Unleashing Business Opportunity through the Power of Consumption
Cloud computing and alternative, 'as-a-service' delivery models have created the ability for businesses to align their consumption tightly with demand. Now they can purchase the IT services they need, with minimal upfront risk and no long-term commitments. Consumer and B2B organisations alike are beginning to understand the true power inherent in this new model and many are making bold moves to bring the benefits of consumption economics to their businesses.
This approach is already revolutionising the development cycle for new products and services across all industries. Until recently, businesses had to invest capital in building testing and development and quality assurance environments - which can take three to six months to set up. And once the R&D teams' projects were complete, the business was left with infrastructure and capacity for which it no longer had any use - not to mention an unwelcome depreciation charge on the balance sheet. Today, businesses can buy just the amount of services they need to run a few days of testing and development from a cloud provider ... and then simply shut the environment down when it's no longer required.
The 'burstability' of the cloud is key to its ability to make businesses more agile and competitive. You can align your supply of IT services closely with seasonal demand, ramping up the level of computing resources you buy to coincide with the tax season, holidays or year-end sales drives, or for one-off events such as sporting tournaments or major breaking-news stories.
For the last few decades, only large organisations with deep pockets could afford the most sophisticated IT applications and hardware. In a new world where you pay for IT services on a per-use basis, through low-cost microtransactions, the smallest companies can afford the same systems, software tools and promotional tools as their larger counterparts.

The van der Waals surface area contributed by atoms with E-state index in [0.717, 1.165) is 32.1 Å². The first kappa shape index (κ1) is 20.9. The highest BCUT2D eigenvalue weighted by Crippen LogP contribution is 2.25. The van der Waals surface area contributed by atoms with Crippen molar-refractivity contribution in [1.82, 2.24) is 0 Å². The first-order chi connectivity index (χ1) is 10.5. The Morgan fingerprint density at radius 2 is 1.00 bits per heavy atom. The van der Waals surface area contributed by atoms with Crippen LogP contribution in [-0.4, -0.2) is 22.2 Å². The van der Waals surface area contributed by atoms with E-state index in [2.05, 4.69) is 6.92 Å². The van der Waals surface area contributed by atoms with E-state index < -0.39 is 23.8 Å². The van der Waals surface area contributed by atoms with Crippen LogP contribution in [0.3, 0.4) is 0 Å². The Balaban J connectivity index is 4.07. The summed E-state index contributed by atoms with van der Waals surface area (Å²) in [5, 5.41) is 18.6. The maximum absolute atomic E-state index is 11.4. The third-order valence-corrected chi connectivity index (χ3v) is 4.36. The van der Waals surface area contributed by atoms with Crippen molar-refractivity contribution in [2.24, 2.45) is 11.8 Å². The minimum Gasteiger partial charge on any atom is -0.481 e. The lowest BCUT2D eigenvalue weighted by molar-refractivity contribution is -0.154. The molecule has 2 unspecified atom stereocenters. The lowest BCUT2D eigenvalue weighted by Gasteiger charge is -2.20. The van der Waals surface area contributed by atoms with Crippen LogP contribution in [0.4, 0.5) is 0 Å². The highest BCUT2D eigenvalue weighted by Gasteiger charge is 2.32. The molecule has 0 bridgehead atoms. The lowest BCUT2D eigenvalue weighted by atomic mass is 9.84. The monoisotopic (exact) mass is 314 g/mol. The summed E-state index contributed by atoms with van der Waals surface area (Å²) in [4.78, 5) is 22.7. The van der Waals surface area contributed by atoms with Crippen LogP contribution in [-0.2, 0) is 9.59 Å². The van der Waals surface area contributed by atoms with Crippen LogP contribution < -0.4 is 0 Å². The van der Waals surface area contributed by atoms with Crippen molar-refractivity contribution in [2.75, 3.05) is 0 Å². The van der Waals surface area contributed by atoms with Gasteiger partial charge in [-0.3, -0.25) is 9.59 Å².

Today, with every business able to access the same technology, it's no longer technology that will provide you differentiation - it's what you do with it that matters. Organisations can no longer distinguish themselves by virtue of their IT systems alone. SMEs are signing up for services that enable them to compete on a level playing field, asset-light start-up companies are establishing themselves quickly ... and accelerating straight to the forefront of the market.
By making their products more consumable in terms of both price and features businesses can tap into completely new markets and create alternative revenue streams. One of Dimension Data's clients, a manufacturer of software applications that run systems in research laboratories, was able to create a new market for its products by moving them to a cloud-based, software-as-a-service model. Because its software is now also available on a pay-per-use basis, it's more accessible to smaller research laboratories that are unable to spend millions of dollars on the laboratory set-up costs associated with buying the products in a traditional manner. This has enabled our client to begin targeting mid-market and lower-grant laboratories and even those with contracts to conduct fixed-term research projects. By eliminating much of the upfront costs associated with consuming its products, it's created a new stream of ongoing revenue derived from low-value, high-volume microtransactions with smaller research organisations.